15 December 2011

A High Wind in Jamaica, by Richard Hughes

This book is so fucking wild. It's honestly one of the most shocking novels I've ever read, I think. To wit: "It would have surprised Mrs. Thornton very much to have been told that hitherto she had meant practically nothing to her children." Lines like this abound, calm announcements of rather astonishing claims that go against everything you thought you had believed about human beings and how they work and yet seem somehow true. It is, at moments, hilariously funny. It is also deeply chilling and seriously messed up. It's a great book.

 The novel is the story of a group of children, initially living in Jamaica (with all the racist portrayals of the "natives" that you might expect, sad to say) who get sent back to England and end up on a pirate ship. It is in many ways like the adventure novels of Robert Louis Stevenson, or Jules Verne, except that it's told with this absolutely incredible - and utterly devastating - insight into human psychology. The prose, incidentally, is also quite lovely, in that somewhat laconic 1920s kind of way. For example:

 When swimming under water, it is a very sobering thing suddenly to look a large octopus in the face. One never forgets it: one's respect, yet one's feeling of the hopelessness of any real intellectual sympathy. One is soon reduced to a mere physical admiration, like any silly painter, of the cow-like tenderness of the eye, of the beautiful and infinitesimal mobility of that large and toothless mouth, which accepts as a matter of course that very water against which you, for your life's sake, must be holding your breath. There he reposes in a fold of rock, apparently weightless in the clear green medium but very large, his long arms, suppler than silk, coiled in repose, or stirring in recognition of your presence. Far above, everything is bounded by the surface of the air, like a bright window of glass. Contact with a small baby can conjure at least an echo of that feeling in those who are not obscured by an uprush of maternity to the brain. (119)
A long time ago I wrote a post on a novel called Weiser Dawidek, by Pawel Huelle. Recently, someone left an angry comment on the post, telling me I was sooooo wrong. Interestingly, one of the things I hadn't liked about the book was that it seemed to me to be really fascinated with how children see the world, a topic I claimed to find totally uninteresting. Well, as it turns out, I was wrong. When done well, portrayals of childrens' perspectives are fucking riveting. I mean, one of the incredible aspects of High Wind in Jamaica is its depiction of how these kids process what's happening to them. And it is totally fascinating. It's a fairly non-sentimental account - the children aren't particularly valorized or held up as innocent little angels. Often as not, they're vicious, bothersome little shits, even when they are very cute and precious. In other words - you don't have to love kids to like this book. Not at all. In fact, people who have treacly adoring views of children would probably hate this novel.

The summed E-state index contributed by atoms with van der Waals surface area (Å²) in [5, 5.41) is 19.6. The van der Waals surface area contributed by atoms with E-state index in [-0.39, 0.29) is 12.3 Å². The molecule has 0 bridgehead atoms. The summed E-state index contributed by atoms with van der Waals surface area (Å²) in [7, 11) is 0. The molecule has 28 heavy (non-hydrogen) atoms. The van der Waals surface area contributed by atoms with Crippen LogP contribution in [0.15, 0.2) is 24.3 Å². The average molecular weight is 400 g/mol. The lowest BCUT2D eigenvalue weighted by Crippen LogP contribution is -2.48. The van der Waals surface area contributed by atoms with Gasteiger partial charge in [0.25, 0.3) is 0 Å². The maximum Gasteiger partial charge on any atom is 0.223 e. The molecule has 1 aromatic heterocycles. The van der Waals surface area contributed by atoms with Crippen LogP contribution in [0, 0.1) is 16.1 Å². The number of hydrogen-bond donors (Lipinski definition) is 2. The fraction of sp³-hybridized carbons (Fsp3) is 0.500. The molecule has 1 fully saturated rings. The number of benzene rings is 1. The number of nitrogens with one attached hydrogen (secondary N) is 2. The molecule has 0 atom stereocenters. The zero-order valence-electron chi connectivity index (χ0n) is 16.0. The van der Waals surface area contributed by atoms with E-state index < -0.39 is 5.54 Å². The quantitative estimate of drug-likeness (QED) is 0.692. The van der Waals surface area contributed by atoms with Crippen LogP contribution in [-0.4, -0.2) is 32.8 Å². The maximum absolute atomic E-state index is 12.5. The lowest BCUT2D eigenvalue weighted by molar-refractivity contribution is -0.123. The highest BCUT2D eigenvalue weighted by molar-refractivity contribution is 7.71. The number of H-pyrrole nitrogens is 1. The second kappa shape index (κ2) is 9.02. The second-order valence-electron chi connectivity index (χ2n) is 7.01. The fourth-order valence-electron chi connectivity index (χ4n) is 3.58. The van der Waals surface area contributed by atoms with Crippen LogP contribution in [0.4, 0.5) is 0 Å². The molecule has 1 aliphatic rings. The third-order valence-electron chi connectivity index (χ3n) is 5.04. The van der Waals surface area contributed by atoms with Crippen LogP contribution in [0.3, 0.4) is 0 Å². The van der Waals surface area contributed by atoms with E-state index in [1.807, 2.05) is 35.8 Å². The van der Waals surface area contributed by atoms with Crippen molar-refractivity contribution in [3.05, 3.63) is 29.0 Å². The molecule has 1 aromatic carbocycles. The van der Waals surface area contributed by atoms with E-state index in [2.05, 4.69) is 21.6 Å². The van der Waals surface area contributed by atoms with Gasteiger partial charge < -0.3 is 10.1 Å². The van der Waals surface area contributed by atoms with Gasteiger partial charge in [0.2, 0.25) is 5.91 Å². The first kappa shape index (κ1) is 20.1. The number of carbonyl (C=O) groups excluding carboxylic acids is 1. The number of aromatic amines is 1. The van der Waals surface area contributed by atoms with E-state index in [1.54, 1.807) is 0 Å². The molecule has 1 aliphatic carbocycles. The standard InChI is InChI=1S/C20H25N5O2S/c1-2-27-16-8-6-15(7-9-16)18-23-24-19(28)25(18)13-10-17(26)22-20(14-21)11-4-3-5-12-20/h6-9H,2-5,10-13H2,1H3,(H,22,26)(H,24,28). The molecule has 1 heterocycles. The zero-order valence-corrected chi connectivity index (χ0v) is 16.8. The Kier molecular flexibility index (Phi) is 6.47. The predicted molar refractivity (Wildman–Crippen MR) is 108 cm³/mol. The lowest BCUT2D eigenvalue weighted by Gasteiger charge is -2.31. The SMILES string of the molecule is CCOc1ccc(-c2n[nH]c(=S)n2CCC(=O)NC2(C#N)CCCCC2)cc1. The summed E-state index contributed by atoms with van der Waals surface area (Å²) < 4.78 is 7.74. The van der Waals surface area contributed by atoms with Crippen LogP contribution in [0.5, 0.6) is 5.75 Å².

The pirates, by the way, are also fantastically well done. Lovable but in no way idealized, and in fact, deeply problematic in many ways. They are sympathetic characters, but also occasionally monstrous. Basically, to read this book is to take on a seriously intense moral ambiguity that is cast in very human and persuasive terms. It's kind of devastating, in a way.

But yeah. This book is fantastic. Much recommended.


TB said...

I liked this book a lot when I first read it, particularly the first part that has no pirates.
I missed the dichotomy evil children - good pirates completely and only found out about it much later when discussing the book with somebody. In my recollection the "universe of children" was vastly bigger than the "universe of pirates".

culture_vulture said...

I don't know that the pirates are "good," exactly. Actually, I wouldn't say that they are. But without giving away too much, one could say the children are guilty of worse things than the pirates are - which is a neat aspect of the book, and a subtle one.